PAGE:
During the season of Lent, we are called to reflect on the ‘intersections’ of life that shaped us. Here is a story about one of my most important moments on my journey with Jesus:
In 2014, I went from being the senior pastor of a church that was considered one of the top 25 fastest-growing United Methodist churches in the world to sitting in a waiting room at the Mayo Clinic in Rochester, Minnesota, dealing with the liver disease that I had contracted back when I was 19 years old. My liver had gotten to the point of late, stage-three cirrhosis.
I began a new treatment. For the next two and a half years we went through 140 weeks of targeted drug therapy and then chemotherapy. Finally, it worked, and my liver was cured. But the journey to get to that point had been very hard. I remember a lot in my own soul, my own spirit trying to figure out what it all meant.
Coming out of that experience in 2017, we took a trip down to Mexico to build houses for people in need. We’d done this before (and we’ve done it since), and so much of the trip felt pretty standard. My wife, our girls, people on our ministry team, and I flew into San Diego and drove a couple hours south to Ensenada where we met with a local church there and loved on people by building homes.
But I’ll never forget this particular year. The pastor’s wife, Pastora, had a strong connection to the Spirit, and we knew her well. She and her husband had connected us over the years to people in need. But on this particular night when I got done preaching to their congregation, Pastora came up to me and told me that she had heard a word from the Lord and that she wanted to pray with me.
She invited my wife and daughters to join, and as she prayed I noticed that she motioned to a few of the young men to come up and stand around me—and I felt my stomach sink. I grew up Baptist. I love my Charismatic brothers and sisters dearly, but I could tell that Pastora wanted to heal me in the way that I thought only televangelists heal people. She was going to touch my head, and then she expected me to pass out and the young men would catch me, and that would be it. Simple, right?
I was beyond nervous. All I could think about was how much I didn’t want to embarrass her. How much I didn’t want her to realize that this thing that works for her doesn’t work for me.
I wasn’t thinking about what God could be doing. I wasn’t thinking about the possibility of a miracle. Nope, I was worried about how things would look when she failed.
And that’s the last thing I remember.
She dipped her finger in oil, touched me on the forehead, and I went completely out. The people around me would later tell me that it was as if I floated back, and then the guys there caught me.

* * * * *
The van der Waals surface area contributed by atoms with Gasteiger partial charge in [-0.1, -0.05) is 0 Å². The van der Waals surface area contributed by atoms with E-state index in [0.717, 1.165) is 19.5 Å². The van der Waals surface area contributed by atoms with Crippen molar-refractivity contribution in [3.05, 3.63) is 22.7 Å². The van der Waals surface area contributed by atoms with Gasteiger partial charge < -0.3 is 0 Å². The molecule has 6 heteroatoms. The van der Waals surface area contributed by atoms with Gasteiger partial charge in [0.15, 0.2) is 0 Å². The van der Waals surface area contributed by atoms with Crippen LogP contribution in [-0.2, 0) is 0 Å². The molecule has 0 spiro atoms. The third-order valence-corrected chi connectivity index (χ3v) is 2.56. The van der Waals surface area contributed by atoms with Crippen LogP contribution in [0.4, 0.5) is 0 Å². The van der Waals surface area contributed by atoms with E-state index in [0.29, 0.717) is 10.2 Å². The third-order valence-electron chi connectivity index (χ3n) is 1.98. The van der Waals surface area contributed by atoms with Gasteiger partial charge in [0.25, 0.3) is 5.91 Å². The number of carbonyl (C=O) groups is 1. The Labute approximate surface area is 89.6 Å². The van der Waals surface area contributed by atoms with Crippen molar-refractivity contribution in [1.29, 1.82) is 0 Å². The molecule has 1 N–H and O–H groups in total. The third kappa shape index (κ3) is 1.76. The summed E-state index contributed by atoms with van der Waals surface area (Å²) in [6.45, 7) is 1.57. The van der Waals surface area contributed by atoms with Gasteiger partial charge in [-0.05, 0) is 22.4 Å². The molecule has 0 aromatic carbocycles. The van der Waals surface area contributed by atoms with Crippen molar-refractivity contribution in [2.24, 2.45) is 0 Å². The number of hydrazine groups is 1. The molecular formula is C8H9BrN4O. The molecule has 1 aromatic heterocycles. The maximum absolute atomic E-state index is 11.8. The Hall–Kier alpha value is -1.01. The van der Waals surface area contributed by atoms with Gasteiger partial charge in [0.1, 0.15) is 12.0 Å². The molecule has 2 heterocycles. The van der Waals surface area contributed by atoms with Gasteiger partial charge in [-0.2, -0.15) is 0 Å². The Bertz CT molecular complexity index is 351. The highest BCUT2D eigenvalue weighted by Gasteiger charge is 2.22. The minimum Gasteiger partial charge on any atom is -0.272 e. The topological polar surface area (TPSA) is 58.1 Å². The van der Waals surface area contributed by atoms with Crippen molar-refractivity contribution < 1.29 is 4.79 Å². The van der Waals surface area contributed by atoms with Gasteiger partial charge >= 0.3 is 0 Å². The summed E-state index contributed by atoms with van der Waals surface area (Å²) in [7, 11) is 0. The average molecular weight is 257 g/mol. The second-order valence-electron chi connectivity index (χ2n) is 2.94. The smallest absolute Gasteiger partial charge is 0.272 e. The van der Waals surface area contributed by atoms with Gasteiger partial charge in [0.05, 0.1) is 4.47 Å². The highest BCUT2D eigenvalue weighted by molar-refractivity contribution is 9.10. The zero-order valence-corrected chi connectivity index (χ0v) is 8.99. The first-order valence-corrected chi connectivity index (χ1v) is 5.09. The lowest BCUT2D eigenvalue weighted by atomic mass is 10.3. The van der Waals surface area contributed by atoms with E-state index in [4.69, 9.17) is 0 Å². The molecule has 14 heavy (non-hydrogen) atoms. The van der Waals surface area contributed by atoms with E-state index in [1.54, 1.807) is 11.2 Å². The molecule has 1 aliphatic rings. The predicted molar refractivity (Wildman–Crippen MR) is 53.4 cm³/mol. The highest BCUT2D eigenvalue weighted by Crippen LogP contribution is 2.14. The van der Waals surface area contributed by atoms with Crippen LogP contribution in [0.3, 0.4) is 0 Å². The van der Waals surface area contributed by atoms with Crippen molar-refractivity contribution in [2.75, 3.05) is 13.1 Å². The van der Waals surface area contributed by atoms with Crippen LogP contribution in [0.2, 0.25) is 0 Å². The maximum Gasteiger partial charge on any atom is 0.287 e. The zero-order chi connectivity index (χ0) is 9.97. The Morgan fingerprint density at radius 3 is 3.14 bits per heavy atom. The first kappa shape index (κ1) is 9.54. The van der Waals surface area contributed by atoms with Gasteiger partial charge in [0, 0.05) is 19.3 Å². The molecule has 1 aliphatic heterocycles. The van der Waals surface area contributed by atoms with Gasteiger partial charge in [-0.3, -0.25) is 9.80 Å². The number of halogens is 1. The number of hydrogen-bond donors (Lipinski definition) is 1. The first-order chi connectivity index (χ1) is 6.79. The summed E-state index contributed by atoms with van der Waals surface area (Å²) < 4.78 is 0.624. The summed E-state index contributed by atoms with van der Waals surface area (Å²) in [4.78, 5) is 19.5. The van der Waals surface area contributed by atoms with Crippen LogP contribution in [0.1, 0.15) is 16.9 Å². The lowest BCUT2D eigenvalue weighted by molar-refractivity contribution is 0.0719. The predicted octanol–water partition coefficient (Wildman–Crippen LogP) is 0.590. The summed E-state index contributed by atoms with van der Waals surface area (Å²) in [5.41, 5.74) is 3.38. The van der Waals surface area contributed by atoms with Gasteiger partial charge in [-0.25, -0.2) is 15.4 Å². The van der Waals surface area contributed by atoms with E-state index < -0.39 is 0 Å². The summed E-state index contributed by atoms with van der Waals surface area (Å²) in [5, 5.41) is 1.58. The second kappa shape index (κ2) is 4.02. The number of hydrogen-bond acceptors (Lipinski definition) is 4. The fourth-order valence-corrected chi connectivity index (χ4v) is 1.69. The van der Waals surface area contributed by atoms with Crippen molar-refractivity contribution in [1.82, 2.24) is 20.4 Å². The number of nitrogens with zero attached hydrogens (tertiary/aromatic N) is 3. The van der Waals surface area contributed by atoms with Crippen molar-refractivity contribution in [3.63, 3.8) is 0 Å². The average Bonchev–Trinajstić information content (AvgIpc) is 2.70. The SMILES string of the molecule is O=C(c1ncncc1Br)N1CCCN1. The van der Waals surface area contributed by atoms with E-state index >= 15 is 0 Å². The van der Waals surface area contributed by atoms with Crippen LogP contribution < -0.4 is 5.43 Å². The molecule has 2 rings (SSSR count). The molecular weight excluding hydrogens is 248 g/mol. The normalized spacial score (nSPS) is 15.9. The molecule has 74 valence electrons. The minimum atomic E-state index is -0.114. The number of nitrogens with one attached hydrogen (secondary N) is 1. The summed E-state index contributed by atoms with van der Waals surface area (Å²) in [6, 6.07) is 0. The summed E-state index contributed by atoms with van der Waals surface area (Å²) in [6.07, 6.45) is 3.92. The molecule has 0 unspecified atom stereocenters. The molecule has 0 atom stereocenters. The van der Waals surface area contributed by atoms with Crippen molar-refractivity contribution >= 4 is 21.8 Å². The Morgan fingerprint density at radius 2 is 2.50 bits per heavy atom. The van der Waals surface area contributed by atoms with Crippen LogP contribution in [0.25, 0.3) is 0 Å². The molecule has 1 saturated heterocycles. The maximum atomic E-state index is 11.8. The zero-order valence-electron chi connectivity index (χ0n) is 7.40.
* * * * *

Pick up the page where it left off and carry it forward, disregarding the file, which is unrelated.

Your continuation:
I woke up, sitting on the ground in a way that I would never normally sit due to past hemophilia injuries, and I remember feeling as well as I’d ever felt in my life. Nothing hurt or ached, which alone seemed to be a miracle because my body always hurts, always aches. But more than that, the thing that had gotten into my soul was the fact that I kept hearing a voice while I was out. Over and over, the voice said, “It’s about me. It’s about me.”
Ten years before that, I’d had heart surgery to correct some issues that medication had caused, and when I was coming out of that surgery, I remember sitting at the end of what appeared to be a long, white hall, and a man who I believed to be Jesus sat next to me. And he kept saying to me those very same words: “It’s about me.”
To hear those words again, after having the anointing from Pastora, I knew that God was getting my attention. He wanted me to focus on something other than leading a large church or trying to be the right kind of theologian.
Jesus wanted me to really listen to what it means for Him to be in charge. And from that moment, I began to pay attention to all the ways that I’d made my faith, my vocation, my work, my relationships had kept me from Him. I’d set my life up so that everything revolved around anything but Jesus. And as I recentered my life, as I made Jesus my journey-mate rather than a regular stop along the way, the paths before me became overwhelmingly more complete.
When you examine your life, do you find yourself in the same place? Have you made the things in your life, even good things, about you and not Jesus? Jesus is ready and willing to be your journey-mate. He wants more for your relationship than just to be a stop along the way.